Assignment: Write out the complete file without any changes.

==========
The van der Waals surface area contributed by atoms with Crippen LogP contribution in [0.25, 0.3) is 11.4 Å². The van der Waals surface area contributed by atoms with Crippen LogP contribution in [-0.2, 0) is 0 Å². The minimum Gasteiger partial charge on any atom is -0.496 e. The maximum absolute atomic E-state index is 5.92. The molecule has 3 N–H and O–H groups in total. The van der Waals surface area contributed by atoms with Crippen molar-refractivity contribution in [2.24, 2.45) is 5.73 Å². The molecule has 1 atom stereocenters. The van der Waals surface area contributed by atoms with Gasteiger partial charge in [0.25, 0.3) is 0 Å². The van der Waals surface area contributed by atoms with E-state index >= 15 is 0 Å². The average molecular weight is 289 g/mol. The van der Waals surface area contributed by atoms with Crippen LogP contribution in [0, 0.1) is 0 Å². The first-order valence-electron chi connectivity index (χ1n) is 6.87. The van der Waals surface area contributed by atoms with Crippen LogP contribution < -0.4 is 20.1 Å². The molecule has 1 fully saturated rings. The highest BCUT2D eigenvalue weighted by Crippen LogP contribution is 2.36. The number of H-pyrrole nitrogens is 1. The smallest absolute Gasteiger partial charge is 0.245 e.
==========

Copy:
The van der Waals surface area contributed by atoms with Crippen LogP contribution in [0.25, 0.3) is 11.4 Å². The van der Waals surface area contributed by atoms with Crippen LogP contribution in [-0.2, 0) is 0 Å². The minimum Gasteiger partial charge on any atom is -0.496 e. The maximum absolute atomic E-state index is 5.92. The molecule has 3 N–H and O–H groups in total. The van der Waals surface area contributed by atoms with Crippen molar-refractivity contribution in [2.24, 2.45) is 5.73 Å². The molecule has 1 atom stereocenters. The van der Waals surface area contributed by atoms with Gasteiger partial charge in [0.25, 0.3) is 0 Å². The van der Waals surface area contributed by atoms with E-state index >= 15 is 0 Å². The average molecular weight is 289 g/mol. The van der Waals surface area contributed by atoms with Crippen LogP contribution in [0, 0.1) is 0 Å². The first-order valence-electron chi connectivity index (χ1n) is 6.87. The van der Waals surface area contributed by atoms with Crippen LogP contribution < -0.4 is 20.1 Å². The molecule has 1 fully saturated rings. The highest BCUT2D eigenvalue weighted by Crippen LogP contribution is 2.36. The number of H-pyrrole nitrogens is 1. The smallest absolute Gasteiger partial charge is 0.245 e.